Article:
Annual reports in the spotlight: an interview with Reni Witt

Crunite: Why did you start an annual report award? What were your vision and goals?

Reni: The talent in the annual report industry is awesome – and mostly invisible. The ARC Awards were started to shine a light on the amazing creativity, intelligence, and hard work of the professionals involved. Our vision from the beginning was for an international competition. Thirty-two years later, the ARC Awards is the largest, oldest, and most respected annual report competition, with companies submitting, over the years, from over 70 countries.

A spectacular ARC Awards Gala event

Crunite: Public perception of annual reports (AR) is that they are boring. Do you think the introduction of AR creative awards influenced the transformation of ARs into more enjoyable and interesting publications?

Reni: Competition always improves efforts. The ARC Awards brought annual reports to the attention of peers in the field – through the study of the books during the judging rounds, as well as the exhibitions held annually in New York City as well as in Austria, Germany and Switzerland, China, Hong Kong, Japan and Singapore. They have provided an exceptional overview of the industry’s output. The international differences leave an inspiring impression.

Crunite: Annual report awards focus on creativity and production over the content. A well-produced, visually pleasing report, lacking depth might have a higher chance in winning an award than a well-researched but visually plain report. What do you think is most important in judging an annual report?

To win in the ARC Awards, the annual report must be visually intriguing and well-produced, but must also provide excellent in-depth content.

ARC Pearl Anniversary Annual

Reni: To win in the ARC Awards, the annual report must be visually intriguing and well-produced, but must also provide excellent in-depth content. The judges evaluate the entire annual report from Cover Design, Chairman’s Letter, Interior Design, Written Text, Photography, Graphics and Financials. The work
must come together as a cohesive whole, telling the company’s story in a compelling manner.

Crunite: Which region of the world would you say has the highest rate of submissions every year?

Reni: About 30% of submissions come from the Americas, with another 30% from Europe. But the most entries come from Hong Kong, China and South East Asia. These countries are incredibly competitive! In recent years, there is a sizable increase in companies entering from the Middle East: Qatar, Saudi Arabia and the United Arab Emirates. Surprisingly, some of the emerging countries in the ARCs are Bangladesh, India, Russia, and Ukraine. Among the largest of these is Sri Lanka with 78 entries in 2017.

Crunite: Can you talk about the ARC judging process and measures you take to maintain the trust and the credibility of the ARC award?

Reni: The ARC Awards maintains complete independence and impartiality. It is the one and only competition that operates with no advertising, no membership dues, and no outside sponsors. We are not affiliated with any association, magazine or trade organization. There is no agent that could sway the judging outcome. Judging is ‘blind’ in that the judges do not know which agency submitted the work. Further, each annual report is sent out to three randomly selected judging organizations, ensuring balance, diversity and fairness.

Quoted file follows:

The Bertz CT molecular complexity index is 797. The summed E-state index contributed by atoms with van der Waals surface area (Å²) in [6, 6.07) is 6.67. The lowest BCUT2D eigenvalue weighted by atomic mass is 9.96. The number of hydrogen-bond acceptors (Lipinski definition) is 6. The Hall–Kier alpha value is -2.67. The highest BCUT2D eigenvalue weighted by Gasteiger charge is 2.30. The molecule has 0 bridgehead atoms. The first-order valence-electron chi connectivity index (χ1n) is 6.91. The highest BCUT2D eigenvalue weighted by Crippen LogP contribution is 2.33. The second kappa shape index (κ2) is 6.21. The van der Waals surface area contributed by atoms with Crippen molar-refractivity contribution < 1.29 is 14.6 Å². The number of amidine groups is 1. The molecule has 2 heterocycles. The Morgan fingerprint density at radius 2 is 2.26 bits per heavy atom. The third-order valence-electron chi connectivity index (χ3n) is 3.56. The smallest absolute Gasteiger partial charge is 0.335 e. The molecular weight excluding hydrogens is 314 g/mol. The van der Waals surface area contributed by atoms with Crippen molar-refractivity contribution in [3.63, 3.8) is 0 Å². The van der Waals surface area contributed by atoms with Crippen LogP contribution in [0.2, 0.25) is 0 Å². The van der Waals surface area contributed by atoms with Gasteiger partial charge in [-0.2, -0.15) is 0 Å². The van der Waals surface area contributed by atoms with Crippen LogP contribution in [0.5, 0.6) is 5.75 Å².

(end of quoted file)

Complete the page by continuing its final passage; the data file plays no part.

Crunite: Most annual report awards are US and Europe based. What was your experience having the ARC awards in Japan for the first time last year?

Reni: The event in Japan was a tremendous experience! Winners came from 15 countries! The excitement and spirit in the room energized the entire evening. There was such celebration and camaraderie. I am still walking on air with the vivid memories of the ARC’s first gala outside the USA. We are greatly anticipating
the next few years with shows around the world.

Crunite: ARC judges on the basis of “creativity, clarity, effectiveness” – how do you evaluate the ‘effectiveness’ of a report?

To the degree that it communicates the company story well to the various audiences, it is an effective annual report.

Reni: What is the purpose of the annual report? Obviously, to report the financial position of the company. But it is also to attract new investors and keep the existing ones. It’s a document that has evolved to report to the community, employees and media. It’s a marketing tool. To the degree that it communicates the company story well to the various audiences, it is an effective annual report.

A previous ARC exhibition in Germany

Crunite: What changes have you seen in reports submitted in the past five years? What trends do you foresee in the next five years?

Reni: For over three decades, I have seen trends come and go. Just a few years ago, the annual report app was the talk of the industry. But that was a fad that faded fast. There are some trends though, which endure and change the horizon of the annual report:

More non-traditional annual reports – Companies are increasingly focused on standing out. New approaches work to attract the reader and draw him into the report. Less ‘corporate-ese’ and more emphasis on photography and infographics.

More online annual reports – Many more companies are submitting both printed books as well as their online versions. The biggest growth is in interactive annual reports, which are increasingly animated, entertaining and showing media sophistication.

More specialized annual reports – These include Company Profiles, CSR Reports, and Sustainability Reports. The biggest category is the Combined/Integrated Annual and Sustainability Reports. This trend seems to be increasing and looks like it’s here to stay.

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